The executive order represents a positive change on the state level as the Trump administration continues to take steps on the federal level to undermine LGBTQ rights, and transgender people’s health and safety in particular. The Trump administration has rolled back policies aimed at protecting trans students from discrimination at school and announced a revision to the nondiscrimination section of Obamacare that prevented discrimination on the basis of race, color, national origin, disability, age, and sex. The Obama administration included discrimination against transgender people in that policy, but Trump’s Department Health and Human Services department said it no longer interprets the provision as including trans people. The Department of Housing and Urban Development (HUD) also recently announced a new rule that would allow federally funded homeless shelters to refuse to serve transgender people.

There have been other positive developments for LGBTQ people on the state level. On Sunday, Gov. Andrew Cuomo (D-NY) signed legislation banning what is often referred to as the gay or trans panic defense in cases of violence. This defense essentially allows people to justify violence and even murder against someone by saying they were responding to a sexual orientation or someone being transgender. The defense was used after the killings of Matthew Shepard, a gay student, in 1998, and Islan Nettles, a transgender woman, in 2013. New York became the sixth state to ban these defenses.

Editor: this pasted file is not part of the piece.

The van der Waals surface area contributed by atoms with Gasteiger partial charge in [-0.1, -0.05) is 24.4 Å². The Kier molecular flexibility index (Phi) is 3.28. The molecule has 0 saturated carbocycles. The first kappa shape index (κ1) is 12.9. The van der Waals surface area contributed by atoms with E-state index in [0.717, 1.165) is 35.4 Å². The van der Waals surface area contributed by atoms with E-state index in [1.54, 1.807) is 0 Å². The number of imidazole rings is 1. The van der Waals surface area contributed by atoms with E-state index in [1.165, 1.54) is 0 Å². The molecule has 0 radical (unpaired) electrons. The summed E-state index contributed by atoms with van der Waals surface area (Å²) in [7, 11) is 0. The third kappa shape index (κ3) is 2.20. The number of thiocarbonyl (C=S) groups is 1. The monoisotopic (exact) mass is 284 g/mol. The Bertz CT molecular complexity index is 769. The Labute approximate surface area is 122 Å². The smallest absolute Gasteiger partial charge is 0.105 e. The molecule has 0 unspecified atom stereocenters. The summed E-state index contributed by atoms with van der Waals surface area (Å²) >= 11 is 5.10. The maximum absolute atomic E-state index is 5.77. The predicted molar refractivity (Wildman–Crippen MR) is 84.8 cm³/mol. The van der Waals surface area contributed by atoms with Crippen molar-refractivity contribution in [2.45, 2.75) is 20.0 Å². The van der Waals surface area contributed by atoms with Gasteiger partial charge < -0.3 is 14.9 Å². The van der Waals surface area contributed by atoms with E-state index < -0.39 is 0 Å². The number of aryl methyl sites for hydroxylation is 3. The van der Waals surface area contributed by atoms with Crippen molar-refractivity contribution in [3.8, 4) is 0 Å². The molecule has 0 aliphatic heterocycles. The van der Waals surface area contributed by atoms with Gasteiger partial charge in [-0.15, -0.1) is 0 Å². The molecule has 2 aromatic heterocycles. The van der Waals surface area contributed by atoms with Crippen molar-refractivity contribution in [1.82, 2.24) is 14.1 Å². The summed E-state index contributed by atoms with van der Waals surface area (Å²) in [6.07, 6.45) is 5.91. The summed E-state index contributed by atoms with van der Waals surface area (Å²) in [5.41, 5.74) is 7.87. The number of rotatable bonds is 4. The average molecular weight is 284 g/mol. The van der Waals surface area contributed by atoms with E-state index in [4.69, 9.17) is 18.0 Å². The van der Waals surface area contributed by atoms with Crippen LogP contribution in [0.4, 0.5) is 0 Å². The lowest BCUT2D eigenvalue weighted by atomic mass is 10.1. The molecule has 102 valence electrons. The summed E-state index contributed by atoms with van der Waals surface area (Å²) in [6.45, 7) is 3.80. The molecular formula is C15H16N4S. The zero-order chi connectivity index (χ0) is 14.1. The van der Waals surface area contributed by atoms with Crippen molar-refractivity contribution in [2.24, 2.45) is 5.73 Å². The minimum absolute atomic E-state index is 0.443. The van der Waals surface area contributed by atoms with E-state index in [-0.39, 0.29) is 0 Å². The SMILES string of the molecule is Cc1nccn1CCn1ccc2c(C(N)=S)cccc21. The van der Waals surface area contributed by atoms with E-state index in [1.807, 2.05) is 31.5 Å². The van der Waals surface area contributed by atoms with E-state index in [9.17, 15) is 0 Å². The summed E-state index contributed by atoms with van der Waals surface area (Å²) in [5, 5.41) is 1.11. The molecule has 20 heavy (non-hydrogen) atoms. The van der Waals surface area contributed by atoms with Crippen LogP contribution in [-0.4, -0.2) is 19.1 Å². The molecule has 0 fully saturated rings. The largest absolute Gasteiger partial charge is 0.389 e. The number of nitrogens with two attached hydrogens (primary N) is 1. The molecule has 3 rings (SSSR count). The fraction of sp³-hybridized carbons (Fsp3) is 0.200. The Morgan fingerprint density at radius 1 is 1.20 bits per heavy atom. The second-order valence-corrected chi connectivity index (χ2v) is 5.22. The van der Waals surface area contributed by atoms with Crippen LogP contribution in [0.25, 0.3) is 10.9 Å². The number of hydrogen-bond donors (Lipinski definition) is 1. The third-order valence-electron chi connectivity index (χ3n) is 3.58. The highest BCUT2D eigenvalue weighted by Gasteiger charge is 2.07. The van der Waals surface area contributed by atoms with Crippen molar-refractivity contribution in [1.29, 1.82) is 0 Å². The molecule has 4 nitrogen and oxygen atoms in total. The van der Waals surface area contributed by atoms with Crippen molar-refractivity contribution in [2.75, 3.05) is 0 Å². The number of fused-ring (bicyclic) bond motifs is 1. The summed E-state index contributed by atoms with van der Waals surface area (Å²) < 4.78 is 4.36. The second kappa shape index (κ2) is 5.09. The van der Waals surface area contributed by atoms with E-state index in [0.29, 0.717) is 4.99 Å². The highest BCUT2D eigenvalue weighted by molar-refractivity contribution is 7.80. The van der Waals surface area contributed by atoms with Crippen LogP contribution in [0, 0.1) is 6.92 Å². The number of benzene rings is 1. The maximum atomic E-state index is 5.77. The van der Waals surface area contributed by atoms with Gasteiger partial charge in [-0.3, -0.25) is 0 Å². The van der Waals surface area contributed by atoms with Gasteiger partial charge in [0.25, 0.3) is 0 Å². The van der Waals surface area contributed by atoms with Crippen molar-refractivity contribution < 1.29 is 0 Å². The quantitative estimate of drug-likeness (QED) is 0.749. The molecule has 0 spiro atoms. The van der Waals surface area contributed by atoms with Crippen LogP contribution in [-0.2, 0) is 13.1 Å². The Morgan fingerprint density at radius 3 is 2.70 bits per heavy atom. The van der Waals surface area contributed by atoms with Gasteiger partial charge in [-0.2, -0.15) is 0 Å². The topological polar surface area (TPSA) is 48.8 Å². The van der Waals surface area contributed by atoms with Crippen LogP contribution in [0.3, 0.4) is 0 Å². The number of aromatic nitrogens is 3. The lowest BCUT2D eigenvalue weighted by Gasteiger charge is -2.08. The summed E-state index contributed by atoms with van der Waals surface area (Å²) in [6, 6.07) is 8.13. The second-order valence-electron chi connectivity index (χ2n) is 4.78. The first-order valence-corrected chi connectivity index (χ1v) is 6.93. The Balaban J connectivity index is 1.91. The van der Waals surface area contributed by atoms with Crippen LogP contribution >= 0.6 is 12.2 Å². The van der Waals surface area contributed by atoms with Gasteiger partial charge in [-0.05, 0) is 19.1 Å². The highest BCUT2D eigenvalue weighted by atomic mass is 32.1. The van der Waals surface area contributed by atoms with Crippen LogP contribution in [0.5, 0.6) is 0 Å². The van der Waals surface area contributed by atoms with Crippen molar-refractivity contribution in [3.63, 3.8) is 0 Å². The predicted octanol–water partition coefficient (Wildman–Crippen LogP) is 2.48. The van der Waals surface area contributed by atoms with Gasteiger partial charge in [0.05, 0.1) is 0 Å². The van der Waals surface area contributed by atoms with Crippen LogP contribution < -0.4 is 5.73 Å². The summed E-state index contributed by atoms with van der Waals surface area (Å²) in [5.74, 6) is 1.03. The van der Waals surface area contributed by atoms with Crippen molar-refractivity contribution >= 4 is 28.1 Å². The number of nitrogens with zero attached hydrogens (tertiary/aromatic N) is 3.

In June, Colorado passed a ban against conversion therapy for minors, a harmful practice that tells people they need to change their sexual orientation or gender. Utah’s legislature failed to pass a conversion therapy ban earlier this year, but the governor is now directing the Psychologist Licensing Board to draft rules that regulate it in the state. Eighteen states, including Colorado, and the District of Columbia ban conversion therapy for minors.

More states have also moved toward providing a nonbinary option for gender on driver’s licenses. Last week, Hawaii Gov. David Ige (D) signed a bill into law that allows Hawaii residents to choose “X” on their forms for driver’s licenses and state IDs. Those who do will not have to provide documentation to change their gender designation on forms.